On April 5, 1994, Chester filed a "Petition for Entry of Judgment against Mathews & Boeing" which requested that Common Pleas issue a rule to show cause why Mathews' wages earned at Boeing should not be attached in the amount of forty percent (40%) each pay period. *fn4 Mathews was required to file an answer to this motion within twenty days, but no answer was filed within that time period. Apparently viewing Mathews' failure to file an answer as a default, on May 4, 1994, Common Pleas entered an order, at 8:25 a.m., attaching 40% of Mathews' wages. However, later that same day, at 9:14 a.m., Mathews did file his answer to Chester's petition, raising in new matter the affirmative defense of Section 8127 of the Code. Thereafter, the parties stipulated that they had agreed to grant Mathews an extension of time for filing an answer until May 6, 1994, and, for that reason, the May 4, 1994 attachment order had to be rescinded. Accordingly, on May 22, 1995, Common Pleas rescinded the attachment order.
Common Pleas heard oral argument on the petition and answer on June 12, 1995. The Court, thereafter, denied Chester's petition for entry of judgment against Boeing as garnishee. Common Pleas recognized that municipalities have remedies to collect unpaid taxes under Section 21(b) of the Tax Law, but concluded, however, that Section 21(b) of the Tax Law did not provide for garnishment of a taxpayer's wages in the hands of an employer to collect a judgment for unpaid taxes. In other words, garnishment was not within the statutory term "or other appropriate remedy." Common Pleas reasoned that Section 8127 of the Code, with the exception of certain actions described in the statute, negated garnishment as a remedy for the collection of debts generally, except for those few exceptions specifically enumerated, and, therefore, held that Section 8127 of the Judicial Code precluded the garnishment of Mathews' wages. This appeal followed.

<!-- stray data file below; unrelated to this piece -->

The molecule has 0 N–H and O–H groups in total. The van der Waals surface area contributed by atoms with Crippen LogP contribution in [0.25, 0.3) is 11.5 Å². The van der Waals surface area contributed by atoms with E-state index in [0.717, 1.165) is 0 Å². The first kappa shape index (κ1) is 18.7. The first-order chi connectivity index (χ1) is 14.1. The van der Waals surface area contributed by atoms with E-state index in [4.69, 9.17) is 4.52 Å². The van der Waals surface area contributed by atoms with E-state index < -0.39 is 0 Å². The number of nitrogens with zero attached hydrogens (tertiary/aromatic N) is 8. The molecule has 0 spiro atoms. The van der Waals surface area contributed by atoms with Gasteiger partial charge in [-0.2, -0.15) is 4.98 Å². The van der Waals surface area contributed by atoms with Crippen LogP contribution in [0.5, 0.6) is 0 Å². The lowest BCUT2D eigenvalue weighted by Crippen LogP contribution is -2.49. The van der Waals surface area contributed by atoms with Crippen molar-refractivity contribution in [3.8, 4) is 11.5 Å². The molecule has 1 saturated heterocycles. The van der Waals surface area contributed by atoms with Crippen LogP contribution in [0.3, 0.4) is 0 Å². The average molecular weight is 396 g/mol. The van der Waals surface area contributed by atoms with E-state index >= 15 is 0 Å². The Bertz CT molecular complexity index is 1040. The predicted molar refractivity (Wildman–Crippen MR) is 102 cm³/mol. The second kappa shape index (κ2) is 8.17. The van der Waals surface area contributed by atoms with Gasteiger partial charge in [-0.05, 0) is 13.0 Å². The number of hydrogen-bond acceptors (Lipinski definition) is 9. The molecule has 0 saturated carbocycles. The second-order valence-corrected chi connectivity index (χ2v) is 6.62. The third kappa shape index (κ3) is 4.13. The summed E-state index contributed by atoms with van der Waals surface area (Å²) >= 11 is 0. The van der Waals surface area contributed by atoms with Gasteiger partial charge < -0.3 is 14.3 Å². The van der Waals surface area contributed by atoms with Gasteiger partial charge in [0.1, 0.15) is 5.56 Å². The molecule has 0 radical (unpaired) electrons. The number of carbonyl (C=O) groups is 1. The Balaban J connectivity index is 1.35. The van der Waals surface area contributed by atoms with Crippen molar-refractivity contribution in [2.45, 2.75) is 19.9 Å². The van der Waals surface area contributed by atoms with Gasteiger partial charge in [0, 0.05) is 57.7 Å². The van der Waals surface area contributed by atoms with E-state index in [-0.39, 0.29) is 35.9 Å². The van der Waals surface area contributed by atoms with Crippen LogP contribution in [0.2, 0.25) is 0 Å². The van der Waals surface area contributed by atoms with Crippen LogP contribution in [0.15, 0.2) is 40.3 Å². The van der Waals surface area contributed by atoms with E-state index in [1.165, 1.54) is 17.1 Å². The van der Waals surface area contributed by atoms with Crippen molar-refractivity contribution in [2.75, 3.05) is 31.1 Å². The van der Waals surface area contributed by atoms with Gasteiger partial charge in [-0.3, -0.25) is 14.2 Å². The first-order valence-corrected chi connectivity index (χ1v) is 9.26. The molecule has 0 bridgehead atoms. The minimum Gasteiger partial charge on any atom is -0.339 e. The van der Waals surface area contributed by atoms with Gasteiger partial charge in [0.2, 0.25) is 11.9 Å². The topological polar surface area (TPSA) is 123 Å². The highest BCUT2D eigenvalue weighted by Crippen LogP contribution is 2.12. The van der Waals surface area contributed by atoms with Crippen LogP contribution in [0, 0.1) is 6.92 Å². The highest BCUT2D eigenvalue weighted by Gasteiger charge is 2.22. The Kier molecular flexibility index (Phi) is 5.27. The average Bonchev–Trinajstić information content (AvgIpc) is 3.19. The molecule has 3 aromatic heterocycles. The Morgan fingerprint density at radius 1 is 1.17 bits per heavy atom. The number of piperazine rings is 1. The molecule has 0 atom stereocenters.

On appeal, Chester contends that Common Pleas erred in denying its petition for entry of judgment against the garnishee Boeing Helicopter Co. because (1) Common Pleas' decision was contrary to the Court's prior decision overruling Boeing's preliminary objections and disregarded the doctrine of finality, and (2) Common Pleas erred in holding that Section 8127 of the Judicial Code vitiated the availability of wage attachment as a remedy under Section 21(b) the Tax Law.
The Doctrine of Finality
Chester first contends that Common Pleas erred in denying its petition for garnishment against Boeing because its decision was contrary to a prior order issued by a different trial Judge which had overruled Boeing's preliminary objections. Chester argues, not without some logic to support its view, that in overruling Boeing's preliminary objection, the Court had to necessarily conclude that the wages of the defendant Mathews could be attached.
Generally, a trial Judge should not overrule a prior decision by another Judge of the same court in the same case. Rosenfield v. Pennsylvania Automobile Insurance Plan, 431 Pa. Super. 383, 636 A.2d 1138 (1994). This rule is designed to ensure a certain degree of pretrial finality, thereby improving the administration of Justice by maintaining judicial efficiency and economy. Salerno v. Philadelphia Newspapers Inc., 377 Pa. Super. 83, 546 A.2d 1168 (1988).